by Rose Blanton
Last week I got a chance to chat with King Tuff’s Kyle Thomas over the phone about his new record, Black Moon Spell. Thomas had some pretty insightful things to share including his views on the supernatural, Bobby Harlow, fuelling creativity and many other things. Check it out below.
Rose Blanton: A lot of the songs on Black Moon Spell have a supernatural vibe. Is the occult a big interest point for you?
Kyle Thomas: Well, I think you can look at everything as supernatural in some way. I try to keep a view on the world that everything has power. Like, try to see everything with new eyes, like you don’t even know what it is.
RB: What is your favorite track off of Black Moon Spell?
KT: I really like “Headbanger,” “Black Moon Spell,” and “Eddie’s song.” I’m pretty proud of that album. I think it came out pretty good.
RB: I think it’s fantastic, it’s pretty extensive, about 14 tracks right?
KT: Yeah, but there are like some mini tracks on there, like “I love you” and “Ugly” are pretty short.
RB: I really like “Rainbows Run,” I think that’s my favorite.
KT: OH! I like that one too!
RB: Bobby Harlow helped produce this album, I fucking love him, everything he touches is gold (in my opinion). Did you enjoy working with him?
KT: Oh, me and Bobby are the best of friends. We’ve gone down the rabbit hole many times together. It can be intense working with other people on something that is so dear to your heart, you know. You got to give up a lot, but I think it pays off, man.
RB: You’re also in the band Witch with J. Mascis, is it intimidating working with someone like him?
KT: Definitely, at first it was like woah! At that time I was 21 or 22, it was a long time ago. I didn’t even really know how to play lead guitar. It was kind of crazy to be playing lead guitar and have one the best lead guitar players playing drums in my parent’s basement [laughter ensues here].
RB: I learned that you and your brother are quite the artists. Did he do the art work for your album? Or did you guys collaborate on it?
KT: I did the cover of the new album, he contributed a little to the back. He did the drawing (the bat) for the last album. He does a lot of my t-shirts. But yeah we collaborate a lot on art.
RB: Do you ever want to take break from music and focus more on visual art?
KT: I definitely have always known when I get to the point where I can tour less, I can do the art more for a while.
RB: Yeah and with both of them being creative avenues, I’m sure one fuels the other.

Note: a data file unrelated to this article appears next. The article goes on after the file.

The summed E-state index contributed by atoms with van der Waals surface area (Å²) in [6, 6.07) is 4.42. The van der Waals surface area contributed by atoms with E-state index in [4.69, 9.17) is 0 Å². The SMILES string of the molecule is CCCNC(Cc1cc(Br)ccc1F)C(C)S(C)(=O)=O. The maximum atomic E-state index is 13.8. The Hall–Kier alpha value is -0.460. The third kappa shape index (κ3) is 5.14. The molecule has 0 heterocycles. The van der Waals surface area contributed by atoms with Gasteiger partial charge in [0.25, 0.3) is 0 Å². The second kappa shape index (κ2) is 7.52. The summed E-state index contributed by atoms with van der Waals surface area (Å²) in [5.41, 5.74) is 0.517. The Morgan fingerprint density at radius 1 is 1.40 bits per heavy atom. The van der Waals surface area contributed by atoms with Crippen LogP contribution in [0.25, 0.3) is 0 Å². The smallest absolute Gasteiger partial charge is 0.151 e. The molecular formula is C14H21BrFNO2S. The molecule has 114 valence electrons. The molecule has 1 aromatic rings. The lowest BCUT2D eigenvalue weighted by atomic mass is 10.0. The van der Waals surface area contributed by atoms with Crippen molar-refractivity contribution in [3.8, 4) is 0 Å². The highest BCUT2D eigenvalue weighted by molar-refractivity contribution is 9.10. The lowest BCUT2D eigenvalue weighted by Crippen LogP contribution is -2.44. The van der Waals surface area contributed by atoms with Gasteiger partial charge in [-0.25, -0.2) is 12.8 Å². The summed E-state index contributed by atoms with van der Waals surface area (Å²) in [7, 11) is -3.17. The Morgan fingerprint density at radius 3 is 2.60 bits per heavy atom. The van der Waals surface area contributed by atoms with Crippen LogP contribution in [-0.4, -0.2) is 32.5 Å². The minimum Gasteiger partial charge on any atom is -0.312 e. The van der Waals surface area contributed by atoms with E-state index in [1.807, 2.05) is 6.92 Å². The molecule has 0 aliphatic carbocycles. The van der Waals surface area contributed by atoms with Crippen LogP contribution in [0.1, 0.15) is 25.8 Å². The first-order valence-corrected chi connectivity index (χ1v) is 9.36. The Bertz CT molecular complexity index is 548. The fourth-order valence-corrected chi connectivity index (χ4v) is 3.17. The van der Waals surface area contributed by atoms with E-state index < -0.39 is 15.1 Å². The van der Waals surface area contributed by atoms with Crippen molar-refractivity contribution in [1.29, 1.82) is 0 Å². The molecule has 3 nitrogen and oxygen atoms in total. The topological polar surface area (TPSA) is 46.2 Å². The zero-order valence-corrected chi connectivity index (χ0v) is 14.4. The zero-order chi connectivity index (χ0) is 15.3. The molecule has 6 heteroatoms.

KT: And with the art, I really don’t have to think about it. And that’s the key to making art or music. Music…..now I think about it too much. Because there’s people paying attention to it. And now I’m thinking about what people will think of it, which is the worst possible thing to do.
RB: When you’re thinking about it, do you find it hard to be yourself? Do you get nervous?
KT: Definitely, it’s just…. You can’t do that when you make art of any sort. You just got to focus on making something creative and something you like. And some people will like it and some won’t. A lot of people get caught up in their own heads, once people pay attention. That can really ruin shit. But it’s hard not to think about that stuff every once in a while, at least.
RB: Yeah, I get really nervous when speaking in public, I can’t imagine putting my songs out there for all to hear (or judge).
KT: I gave a speech one time at wedding and it was really scary, but I fucking killed it. Afterwards, I had a bunch of relatives asking if they could sponsor my comedy career.
RB: Well, if art and music don’t work out, you’ve got one more skill to fall back on. So ten years ago, when you were living in your art studio, did you ever think your career would be this fruitful and this big. I mean Sub-pop and Bobby Harlow, that’s huge.
KT: Yeah, I’ve kind of just always been on the path. It’s been very gradual. Every step leads to another thing. It didn’t just happen all of a sudden. It’s been a very long, drawn out adventure. But I think that’s good, you know. One day, I just kind of said “I’m going to get signed to Sub-Pop” and then a couple months later, it happened.
RB: So, maybe you willed it into existence. Maybe you can see the future.
KT: I think there’s power in that, will power, ya know (laughs). You just have to really believe in what you do.
RB: So my last question is a little morbid, but if you were on death row what would your last meal be? [laughs] Sorry!
KT: That’s a good question…..Probably one of my mom’s dishes. Her matzo ball soup.
RB: Oh also, is “Rainbow’s Run” about oral sex?
KT: Yeah, it’s about giving head to a woman. [laughs]
RB: OH I KNEW IT! Well Kyle thanks so much for your time, the album is fantastic and I can’t wait to catch your show in October!
KT: Hell yeah, come say hi!